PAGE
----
Improvised Weapons

K-man

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In another thread of knife against empty hand the focus turned to using a weapon to overcome the attacker. In a situation where you are not armed in the conventional sense you may have access to other articles that increase your chance of survival. How many here train regularly to use improvised weapons?
:asian:
 

mook jong man

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I've trained with flexible improvised weapons against a knife before.

Items such as a belt , bandana , even a plastic shopping bag , these items when pulled taut between the hands can cover a wide area and be used to (A) deflect the knife strike and then (B) entangle around the weapon bearing wrist to trap it , and then execute a take down very similar to an arm drag.

With the bandana you can also make a knot in one corner with some coins tied into it to use as a flail to target the face.
 

sopraisso

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I don't regularly train with improvised weapons because my training partners are still in a very beginner level, but it's in our training plan for future.
One thing I consider important about the subject is that sometimes your unarmed training adds heavily to the use of improvised weapons, while in other cases you have to pretty much change your tactics drastically. Either way I believe if you don't dedicate a really good amount of time to the improvised weapons, they'll hardly be specially useful in your hands.
 

Badger1777

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I once found myself in a hostile confrontation in the street against a man that was convinced he recognised me from his time in prison (it was mistaken identity). Rather foolishly, he asked me if I'd hold his bag for a moment. It was full of beer cans. I was happy to oblige. A fight didn't break out, as I managed to convince him he'd mistaken me for someone else, but the way I was holding his bag for him was not so casual. It might have looked so to him, but I'd positioned myself in a sort of discrete fighting stance, with the bag of full beer cans ready to swing at any moment. In effect, he handed me his only improvised weapon. Of course if he'd decided to attack, he could have made a grab for it, but that would have meant occupying one hand, while I'm not too bad with the old legs, so either way his momentary lapse in judgement immediately threw away his only advantage.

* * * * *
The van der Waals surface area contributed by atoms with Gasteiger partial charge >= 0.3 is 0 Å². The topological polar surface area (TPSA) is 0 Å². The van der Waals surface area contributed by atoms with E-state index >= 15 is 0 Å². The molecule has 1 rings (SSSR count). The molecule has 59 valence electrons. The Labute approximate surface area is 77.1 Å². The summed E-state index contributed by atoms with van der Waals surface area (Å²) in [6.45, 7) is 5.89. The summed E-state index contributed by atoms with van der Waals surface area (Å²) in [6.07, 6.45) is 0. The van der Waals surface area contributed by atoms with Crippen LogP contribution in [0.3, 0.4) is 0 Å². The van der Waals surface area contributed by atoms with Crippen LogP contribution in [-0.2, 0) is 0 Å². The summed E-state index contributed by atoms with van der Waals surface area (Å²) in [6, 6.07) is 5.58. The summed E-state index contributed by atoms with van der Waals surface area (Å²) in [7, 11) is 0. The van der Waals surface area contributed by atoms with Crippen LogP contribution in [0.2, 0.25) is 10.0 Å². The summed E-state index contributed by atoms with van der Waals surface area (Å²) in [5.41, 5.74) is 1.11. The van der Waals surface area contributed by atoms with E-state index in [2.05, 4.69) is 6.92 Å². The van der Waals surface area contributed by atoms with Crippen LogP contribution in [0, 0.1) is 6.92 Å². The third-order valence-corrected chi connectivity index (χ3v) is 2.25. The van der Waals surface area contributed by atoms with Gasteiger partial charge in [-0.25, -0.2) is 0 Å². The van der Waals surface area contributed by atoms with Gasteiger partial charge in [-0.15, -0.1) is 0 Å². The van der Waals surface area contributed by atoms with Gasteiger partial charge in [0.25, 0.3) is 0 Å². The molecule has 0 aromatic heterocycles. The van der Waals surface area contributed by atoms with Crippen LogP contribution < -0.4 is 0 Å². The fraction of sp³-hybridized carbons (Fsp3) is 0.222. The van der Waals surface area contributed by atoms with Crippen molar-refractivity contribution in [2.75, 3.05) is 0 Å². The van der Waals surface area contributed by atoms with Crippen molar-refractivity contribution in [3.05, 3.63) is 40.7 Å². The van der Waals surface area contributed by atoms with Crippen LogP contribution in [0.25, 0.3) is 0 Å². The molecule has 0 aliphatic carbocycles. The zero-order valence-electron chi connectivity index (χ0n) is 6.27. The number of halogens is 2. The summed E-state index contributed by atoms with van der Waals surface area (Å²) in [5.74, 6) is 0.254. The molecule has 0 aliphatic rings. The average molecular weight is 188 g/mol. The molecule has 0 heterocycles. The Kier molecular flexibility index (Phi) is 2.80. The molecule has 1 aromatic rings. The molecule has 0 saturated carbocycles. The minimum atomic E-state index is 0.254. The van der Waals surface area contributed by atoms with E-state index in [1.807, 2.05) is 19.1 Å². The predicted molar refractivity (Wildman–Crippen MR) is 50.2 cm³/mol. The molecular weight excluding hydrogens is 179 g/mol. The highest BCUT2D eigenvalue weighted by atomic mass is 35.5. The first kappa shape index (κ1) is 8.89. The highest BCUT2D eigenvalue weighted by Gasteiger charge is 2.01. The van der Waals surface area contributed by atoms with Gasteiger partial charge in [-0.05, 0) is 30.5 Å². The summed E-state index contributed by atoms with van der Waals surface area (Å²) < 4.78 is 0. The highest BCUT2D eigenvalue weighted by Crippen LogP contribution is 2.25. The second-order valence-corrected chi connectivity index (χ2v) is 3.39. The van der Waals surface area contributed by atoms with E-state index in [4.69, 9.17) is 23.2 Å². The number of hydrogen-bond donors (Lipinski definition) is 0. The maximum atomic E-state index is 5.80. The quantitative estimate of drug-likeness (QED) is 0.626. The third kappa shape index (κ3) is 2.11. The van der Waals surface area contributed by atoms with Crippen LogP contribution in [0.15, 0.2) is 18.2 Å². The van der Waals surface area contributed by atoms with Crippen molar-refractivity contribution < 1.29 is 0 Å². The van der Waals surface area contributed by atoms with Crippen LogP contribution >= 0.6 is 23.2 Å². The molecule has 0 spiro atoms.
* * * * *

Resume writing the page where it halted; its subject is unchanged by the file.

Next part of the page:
Kung Fu Wang

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access to other articles that increase your chance of survival. How many here train regularly to use improvised weapons?
:asian:

To have this around your waist can be handy.

belt.jpg


Also this on your finger.

spikes_ring.jpg
 
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frank raud

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Now that the dog has been walked, let me explain further my previous statement. Software is more important than hardware. The majority of my knife training is based on a point driven methodology, therefore it easily translates to a kubaton, screwdriver, pen, coke bottle, etc. I can easily switch from a stabbing action to hitting with a blunt object without the necessity to be very familiar with the tool in my hand. Slashing with a screwdriver isn't the best, but lotsa folks been stabbed with one.
 

Dirty Dog

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With the bandana you can also make a knot in one corner with some coins tied into it to use as a flail to target the face.

"Hey Mr Knife-Wielding Maniac... hang on a minute... I just need to tie this roll of quarters in this bandana... almost done....OK. I'm ready now."

Yeah. That'll work. :)

I don't train improvised weapons. By their nature, improvised weapons are not really trainable. Pick up a chair. Hit the bad guy with it. Throw it at them. Not much to train there.

What training is possible is covered by traditional weapons.
 

Brian R. VanCise

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IRT is heavily integrated with weapon/tool skills. We utilize lots of improvised weapons like flexibile weapons like a belt, t-shirt, etc., pens, etc. Anything can be a tool to use so just explore and see what you can come up with.
 

geezer

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"Hey Mr Knife-Wielding Maniac... hang on a minute... I just need to tie this roll of quarters in this bandana... almost done....OK. I'm ready now."

Yeah. That'll work. :)

Funny. Reading this I went off on one of my random little tangents imagining Mook, after being confronted on the street, saying, "Hey, want to see a magic trick? Lend me some quarters to put in this bandana... see, I tie them in this little knot, and now watch what happens!" Bada-bum.

Regarding improvised weapons, I do think you can train a state of mind where you are aware of many potential weapons in your environment and have built up the martial skills to use them effectively. In one of the systems I've trained, Latosa Escrima Concepts, that mental and physical adaptability is referred to as "transition" -- one of their five fundamental concepts for self defense.

IMO, developing this kind of adaptability is far more useful in daily life than developing weapon-specific skills and having to "carry". Or you could be like one friend of mine. He goes everywhere armed to the teeth. He always carries a concealed 9mm and a couple of tactical knives. Even when training. Yeah it's legal here, but talk about a pain in the butt! And then what do you do when you have to go somewhere where you can't legally carry?

Frankly, I'm with Frank on this one. Your brain is the weapon. Your body and anything you can get your hands on are "accessories'.
 

Dirty Dog

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Funny. Reading this I went off on one of my random little tangents imagining Mook, after being confronted on the street, saying, "Hey, want to see a magic trick? Lend me some quarters to put in this bandana... see, I tie them in this little knot, and now watch what happens!" Bada-bum.

Regarding improvised weapons, I do think you can train a state of mind where you are aware of many potential weapons in your environment and have built up the martial skills to use them effectively. In one of the systems I've trained, Latosa Escrima Concepts, that mental and physical adaptability is referred to as "transition" -- one of their five fundamental concepts for self defense.